A hybrid component consisting of Inconel 718 superalloy (IN718) and mild/low structural steel (grade S275) was fabricated using the wire + arc additive manufacturing (WAAM) technology to evaluate the feasibility, texture, and the corresponding characteristics. S275 is considered as a mild/low alloy steel that is compatible with IN718 and can serve as a mechanically under-matched substrate for WAAM deposition with potential use in the petrochemical industry. Characterization of the interfacial hybrid part was conducted through Scanning Electron Microscopy (SEM), Energy Dispersive Spectroscopy (EDS), and Electron Backscatter Diffraction (EBSD) in three different states of as-built (AB), solution-treated (ST), and aged (STA) conditions. EDS elemental mapping confirmed the presence of Laves closer to the interface even after 1-hour solutionizing at 1080 °C. Solution-treatment resulted in eliminating microsegregation (mainly Nb) and considerable Laves dissolution, along with a significant decrease of the hardness in both WAAM-deposited IN718 and the substrate. The bulk texture of WAAM-deposited IN718 was measured by neutron diffraction in all three states of AB, ST, and STA, showing a strong 〈0 0 2〉 texture parallel to the building direction (BD). Elastic-field mathematical models were used to interpret the role of heat treatment in perfect-, and partial dislocations’ mobility and Peierls-Nabarro stress by considering the neutron diffraction and nanohardness data collected across the interface. Limiting aspects associated with dissimilar joining of IN718 and S275 alongside post-processing heat-treatments were pointed. Recommendations were made to facilitate possible additive repair of IN718 hybrid parts for various industrial applications.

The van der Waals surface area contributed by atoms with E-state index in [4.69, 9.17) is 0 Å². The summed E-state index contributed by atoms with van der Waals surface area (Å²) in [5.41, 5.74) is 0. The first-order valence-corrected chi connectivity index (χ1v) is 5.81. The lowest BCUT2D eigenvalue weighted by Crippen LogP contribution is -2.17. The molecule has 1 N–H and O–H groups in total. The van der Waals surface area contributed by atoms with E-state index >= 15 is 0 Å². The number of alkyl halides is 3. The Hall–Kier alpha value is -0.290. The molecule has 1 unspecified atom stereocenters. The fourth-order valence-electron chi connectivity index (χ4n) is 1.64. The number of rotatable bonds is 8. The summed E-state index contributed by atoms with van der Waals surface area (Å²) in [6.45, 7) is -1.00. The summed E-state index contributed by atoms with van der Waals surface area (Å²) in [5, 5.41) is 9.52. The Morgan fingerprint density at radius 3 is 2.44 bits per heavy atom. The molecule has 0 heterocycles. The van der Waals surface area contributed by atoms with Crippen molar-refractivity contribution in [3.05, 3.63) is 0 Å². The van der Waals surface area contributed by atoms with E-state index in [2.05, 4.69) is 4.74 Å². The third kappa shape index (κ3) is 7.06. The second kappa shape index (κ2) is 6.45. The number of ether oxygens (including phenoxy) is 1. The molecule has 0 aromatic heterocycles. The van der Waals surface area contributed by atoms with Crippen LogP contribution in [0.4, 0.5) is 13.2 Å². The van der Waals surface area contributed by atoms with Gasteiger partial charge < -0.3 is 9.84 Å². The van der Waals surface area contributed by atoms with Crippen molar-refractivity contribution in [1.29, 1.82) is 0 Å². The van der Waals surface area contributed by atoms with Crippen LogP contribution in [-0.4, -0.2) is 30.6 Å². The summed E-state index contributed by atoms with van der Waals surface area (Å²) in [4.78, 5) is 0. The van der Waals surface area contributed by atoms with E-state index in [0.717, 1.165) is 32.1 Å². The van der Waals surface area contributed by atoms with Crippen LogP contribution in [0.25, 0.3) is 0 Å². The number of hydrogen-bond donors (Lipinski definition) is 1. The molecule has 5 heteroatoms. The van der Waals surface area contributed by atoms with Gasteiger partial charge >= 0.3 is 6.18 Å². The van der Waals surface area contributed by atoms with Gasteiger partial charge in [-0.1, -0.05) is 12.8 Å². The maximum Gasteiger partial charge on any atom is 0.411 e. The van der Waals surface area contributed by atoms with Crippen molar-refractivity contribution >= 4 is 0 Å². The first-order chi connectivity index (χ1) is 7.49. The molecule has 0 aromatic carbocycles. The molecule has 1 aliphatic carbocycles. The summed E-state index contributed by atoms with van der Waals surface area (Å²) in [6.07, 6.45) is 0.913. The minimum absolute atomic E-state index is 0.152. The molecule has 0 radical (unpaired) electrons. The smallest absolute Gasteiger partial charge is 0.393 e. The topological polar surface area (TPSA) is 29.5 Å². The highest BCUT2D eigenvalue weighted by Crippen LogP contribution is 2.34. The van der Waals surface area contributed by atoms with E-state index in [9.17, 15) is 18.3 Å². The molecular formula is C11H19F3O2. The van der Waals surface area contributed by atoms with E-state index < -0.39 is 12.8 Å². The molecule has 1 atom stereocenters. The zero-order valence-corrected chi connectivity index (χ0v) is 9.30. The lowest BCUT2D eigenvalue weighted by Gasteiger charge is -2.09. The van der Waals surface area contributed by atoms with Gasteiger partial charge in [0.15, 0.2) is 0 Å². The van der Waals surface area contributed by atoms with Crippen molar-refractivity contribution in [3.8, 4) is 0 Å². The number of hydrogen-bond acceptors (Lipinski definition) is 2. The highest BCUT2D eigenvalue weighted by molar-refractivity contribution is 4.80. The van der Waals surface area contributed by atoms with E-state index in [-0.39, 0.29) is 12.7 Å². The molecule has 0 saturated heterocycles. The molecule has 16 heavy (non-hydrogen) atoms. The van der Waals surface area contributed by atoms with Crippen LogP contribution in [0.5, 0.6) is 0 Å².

- wire arc additive manufacturing (WAAM)
- Inconel 718
- nickel-based superalloys
- Peierls-Nabarro stress